How to Digitize Your Government Services: A Roadmap
Local governments are increasingly working to provide user-friendly experiences to their constituents. People have become accustomed to finding information quickly and easily and completing tasks and transactions securely and intuitively. With a public that’s accustomed to the on-demand, instant gratification of private sector giants like Netflix and Amazon, local governments that provide crucial services have to catch up to meet their goal of serving the public.
Local governments are complex, and the process of digitizing services goes much deeper than, for instance, Netflix’s ability to put movies online. To get started, here are several key stages to digitizing local government.
The 5 Stages to Digitizing Government Services
This is the first step in becoming more accessible digitally. Put information online so that a constituent can find up-to-date information about accessing local government services. Read more >
Bring your activities online, like applying or paying for services. At this stage, user experience may still be fragmented. Don’t worry, you are not alone. Read more >
Use this checklist to guide your transition from a site that informs to one that interacts with constituents.
By integrating digital forms directly to the underlying systems of record, like address databases and payment software, agencies maintain accurate records while saving hours of staff time. For services that end in a web payment, integration can mean connecting payment functionality with the service that precedes it. This enables you to present a consistent user interface for the form and payment on the same government domain. Read more >
Use this checklist to get from interacting to integrating.
Automate back-end processes to save staff time on repetitive tasks, and provide faster responses to residents. Automation will help your team move through established workflows more quickly, and it can also help track processes that are already taking place. Read more >
Use this checklist to start automating common tasks.
At this stage, you have the ability to both understand and respond to your constituents’ needs based on things like user profiles or location. The end goal when you digitize your government services should be to deliver your services in a differentiated way to each user group or even household. Read more >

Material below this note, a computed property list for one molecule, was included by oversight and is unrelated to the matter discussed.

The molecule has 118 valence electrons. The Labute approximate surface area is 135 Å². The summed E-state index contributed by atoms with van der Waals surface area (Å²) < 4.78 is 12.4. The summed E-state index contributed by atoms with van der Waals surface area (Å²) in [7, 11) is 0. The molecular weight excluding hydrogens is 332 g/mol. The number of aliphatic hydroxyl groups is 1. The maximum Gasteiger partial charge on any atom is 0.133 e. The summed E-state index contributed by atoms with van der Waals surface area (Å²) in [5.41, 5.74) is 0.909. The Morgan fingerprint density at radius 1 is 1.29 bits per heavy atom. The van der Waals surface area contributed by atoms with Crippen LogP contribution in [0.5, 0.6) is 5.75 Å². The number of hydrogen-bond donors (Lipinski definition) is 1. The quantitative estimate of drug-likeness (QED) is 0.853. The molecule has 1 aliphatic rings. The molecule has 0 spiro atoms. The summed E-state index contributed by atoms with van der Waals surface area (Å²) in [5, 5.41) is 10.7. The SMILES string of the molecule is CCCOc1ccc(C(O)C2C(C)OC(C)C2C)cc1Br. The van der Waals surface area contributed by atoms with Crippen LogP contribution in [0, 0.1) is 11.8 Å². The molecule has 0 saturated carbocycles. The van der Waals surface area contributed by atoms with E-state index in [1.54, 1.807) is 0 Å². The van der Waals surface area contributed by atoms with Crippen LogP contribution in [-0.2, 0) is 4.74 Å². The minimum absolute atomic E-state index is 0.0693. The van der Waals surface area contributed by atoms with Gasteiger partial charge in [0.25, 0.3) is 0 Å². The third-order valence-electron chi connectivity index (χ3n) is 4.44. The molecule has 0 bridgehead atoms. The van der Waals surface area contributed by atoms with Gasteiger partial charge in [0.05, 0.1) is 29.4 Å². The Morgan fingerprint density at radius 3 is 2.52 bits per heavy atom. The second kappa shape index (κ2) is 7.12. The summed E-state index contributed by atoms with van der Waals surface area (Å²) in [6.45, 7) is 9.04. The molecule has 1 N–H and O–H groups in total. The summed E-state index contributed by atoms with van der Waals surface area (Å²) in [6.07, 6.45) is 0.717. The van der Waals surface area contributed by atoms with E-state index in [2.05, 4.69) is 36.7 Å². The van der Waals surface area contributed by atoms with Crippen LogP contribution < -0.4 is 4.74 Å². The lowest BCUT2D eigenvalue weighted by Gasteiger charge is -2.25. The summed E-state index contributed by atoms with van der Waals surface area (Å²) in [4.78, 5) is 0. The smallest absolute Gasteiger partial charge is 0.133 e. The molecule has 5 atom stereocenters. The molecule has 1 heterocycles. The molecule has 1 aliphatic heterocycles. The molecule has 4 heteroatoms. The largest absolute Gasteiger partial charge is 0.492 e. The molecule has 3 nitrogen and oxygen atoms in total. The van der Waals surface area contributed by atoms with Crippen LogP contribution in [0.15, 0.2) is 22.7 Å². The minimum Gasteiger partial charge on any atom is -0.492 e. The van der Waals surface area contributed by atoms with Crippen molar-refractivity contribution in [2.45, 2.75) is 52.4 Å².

Not sure which stage you’re at? Use this digital services evaluation checklist to see where you are, and what it looks like to take your website to the next level.
How to Get There
The above roadmap is not something one public servant or even one government agency can do independently. Here are some tips for moving through the process.
Adopt an iterative approach. You do not have to digitize everything at once. The journey can be completed in small steps. Prioritize cases based on goals, insights, and easier use cases. Rack up one success, and you’ll have an easier time gaining buy-in for your next project.
Find the ROI. Build around constituent needs and long-term success. Think about which services are most commonly used, which workflows are the most time consuming, and where the most common confusions lie to your constituency. These can be the best candidates for things like integration, automation, and personalization.
Get the right stakeholders in the room. It takes a village to…run a village. Here are some key players to consider bringing into digital transformation initiatives.
- Senior Management: Accelerate the process to obtain buy-in at the senior level. Getting senior management to articulate the organizational benefits with the rest of the organization will improve support for your digital transformation.
- IT Department: IT is a crucial and collaborative stakeholder. Digital transformation does not mean a wholesale replacement of existing technologies. Closely collaborating with IT in an agile way will minimize any system roadblocks and smooth the path to a digital transformation.
- Procurement: Bring procurement in early to come to a better mutual understanding of citywide priorities and budgeting, as well as agency-level needs.
- Human Resources: HR is aware of internal talent or can identify talent gaps to ensure that the digital transformation is fully staffed.
- Marketing and Communications: This team is key to communicating the digital transformation to both internal and external users.
- Agency Stakeholders: To ensure adoption, agency staff must be assured the pursuit of technology will make their jobs easier. And the best way to do that is to listen to what their pain points are. The goal is a mix of human innovation with advanced technology.
- Constituents: Identify who you are aiming to assist digitally. Constituent questions will help guide which services are the most challenging to access, and user testing will ensure you’re meeting their needs.
Digital transformation depends on championing an organization-wide vision and bringing the right players into the process. Delivering continuous improvement starts with a robust understanding of what needs to be done and who can add/gain to your digital transformation initiative.